62 Reviews liked by chortles
Hyper Light Drifter
I have been playing video games since before I can remember. I've played so many types of games from all different genres, consoles, companies, directors, and regions. I have no idea what I'm really saying, but I guess sometimes it feels like I've experienced it all; there are so many repeated ideas and mechanics, and I've become so literate in games, so knowledgable about how they work that it gets harder and harder for me to be impressed, harder and harder to feel anything.
Outer Wilds is an anomaly.
No game I have ever played has ever made me feel genuine awe the way Outer Wilds did. The natural wonders of this solar system are indescribable; literally watching gravity in action on the hourglass twins, experiencing the terror of floating past gigantic space anglerfish, delving into the deepest depths of Giant's Deep. You have never seen a sunrise until you've seen a sunrise on Brittle Hollow. There are too many to name, and none that I dare spoil, but I spent the majority of the game excited to wake up and experience what else was out there. It's like a mix of the addictive exploration of Breath of the Wild, the unrelenting atmosphere of Dark Souls, and intriguing mystery of Ghost Trick.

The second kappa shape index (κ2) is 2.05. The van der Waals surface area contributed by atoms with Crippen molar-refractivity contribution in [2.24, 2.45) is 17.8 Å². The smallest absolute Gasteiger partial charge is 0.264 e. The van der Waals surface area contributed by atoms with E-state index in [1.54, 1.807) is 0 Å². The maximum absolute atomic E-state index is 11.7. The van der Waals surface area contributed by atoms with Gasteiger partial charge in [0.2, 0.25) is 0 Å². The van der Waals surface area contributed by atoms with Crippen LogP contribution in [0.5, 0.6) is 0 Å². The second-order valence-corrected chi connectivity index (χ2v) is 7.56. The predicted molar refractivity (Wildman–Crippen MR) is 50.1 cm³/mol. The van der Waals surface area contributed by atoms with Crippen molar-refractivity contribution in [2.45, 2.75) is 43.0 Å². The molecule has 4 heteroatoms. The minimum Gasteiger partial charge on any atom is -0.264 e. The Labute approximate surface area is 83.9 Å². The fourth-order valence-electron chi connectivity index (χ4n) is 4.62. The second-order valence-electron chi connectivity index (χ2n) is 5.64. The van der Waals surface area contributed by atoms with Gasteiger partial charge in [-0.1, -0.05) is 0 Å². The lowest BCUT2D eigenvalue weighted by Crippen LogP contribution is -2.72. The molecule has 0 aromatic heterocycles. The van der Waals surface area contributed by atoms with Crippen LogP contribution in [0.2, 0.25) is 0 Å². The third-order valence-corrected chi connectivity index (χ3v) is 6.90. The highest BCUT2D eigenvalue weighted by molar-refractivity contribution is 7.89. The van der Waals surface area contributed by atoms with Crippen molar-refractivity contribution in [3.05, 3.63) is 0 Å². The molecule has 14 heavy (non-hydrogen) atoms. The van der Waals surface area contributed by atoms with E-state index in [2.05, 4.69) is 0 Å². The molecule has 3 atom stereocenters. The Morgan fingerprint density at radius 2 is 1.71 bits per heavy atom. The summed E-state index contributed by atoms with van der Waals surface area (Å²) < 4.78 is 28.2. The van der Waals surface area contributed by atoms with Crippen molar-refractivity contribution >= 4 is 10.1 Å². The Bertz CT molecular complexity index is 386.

But the more I played, the more of the universe I discovered and the more of the Nomai's secrets that I uncovered, the more that awe turned into hopelessness. The entire solar system is open to you from the very beginning of the game, and the only barriers to progression is your knowledge of the universe and your knowledge of how the game's mechanics work, both of which you must uncover for yourself. And while the drive to learn more kept me hooked for the first 2/3s of the game, the last 1/3 was filled with frustrations at my own failures and lack of answers. With every supernova, it sunk in more and more that I would never be able to escape death. By mere chance, I was fated to be stuck reliving the same 22 minutes over and over again, and no matter what I did, what I learned, or where I went, that supernova would consume me every time, assuming I didn't die by much more tragic means beforehand.